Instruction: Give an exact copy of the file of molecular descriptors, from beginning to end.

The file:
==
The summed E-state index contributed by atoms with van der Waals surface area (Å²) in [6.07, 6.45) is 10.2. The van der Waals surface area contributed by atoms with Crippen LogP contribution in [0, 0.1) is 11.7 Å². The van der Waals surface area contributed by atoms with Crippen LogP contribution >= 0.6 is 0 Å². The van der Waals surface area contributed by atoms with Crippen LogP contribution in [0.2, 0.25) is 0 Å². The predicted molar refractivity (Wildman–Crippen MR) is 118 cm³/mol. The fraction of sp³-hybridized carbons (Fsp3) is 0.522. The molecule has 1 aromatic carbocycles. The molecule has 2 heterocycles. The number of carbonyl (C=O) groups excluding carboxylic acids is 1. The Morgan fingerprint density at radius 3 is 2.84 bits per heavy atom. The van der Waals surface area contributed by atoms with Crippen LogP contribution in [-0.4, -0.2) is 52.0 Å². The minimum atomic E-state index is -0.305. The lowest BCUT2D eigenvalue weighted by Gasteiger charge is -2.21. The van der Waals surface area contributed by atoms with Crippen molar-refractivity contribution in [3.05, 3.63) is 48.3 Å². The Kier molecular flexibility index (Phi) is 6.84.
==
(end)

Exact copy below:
The summed E-state index contributed by atoms with van der Waals surface area (Å²) in [6.07, 6.45) is 10.2. The van der Waals surface area contributed by atoms with Crippen LogP contribution in [0, 0.1) is 11.7 Å². The van der Waals surface area contributed by atoms with Crippen LogP contribution >= 0.6 is 0 Å². The van der Waals surface area contributed by atoms with Crippen LogP contribution in [0.2, 0.25) is 0 Å². The predicted molar refractivity (Wildman–Crippen MR) is 118 cm³/mol. The fraction of sp³-hybridized carbons (Fsp3) is 0.522. The molecule has 1 aromatic carbocycles. The molecule has 2 heterocycles. The number of carbonyl (C=O) groups excluding carboxylic acids is 1. The Morgan fingerprint density at radius 3 is 2.84 bits per heavy atom. The van der Waals surface area contributed by atoms with Crippen LogP contribution in [-0.4, -0.2) is 52.0 Å². The minimum atomic E-state index is -0.305. The lowest BCUT2D eigenvalue weighted by Gasteiger charge is -2.21. The van der Waals surface area contributed by atoms with Crippen molar-refractivity contribution in [3.05, 3.63) is 48.3 Å². The Kier molecular flexibility index (Phi) is 6.84.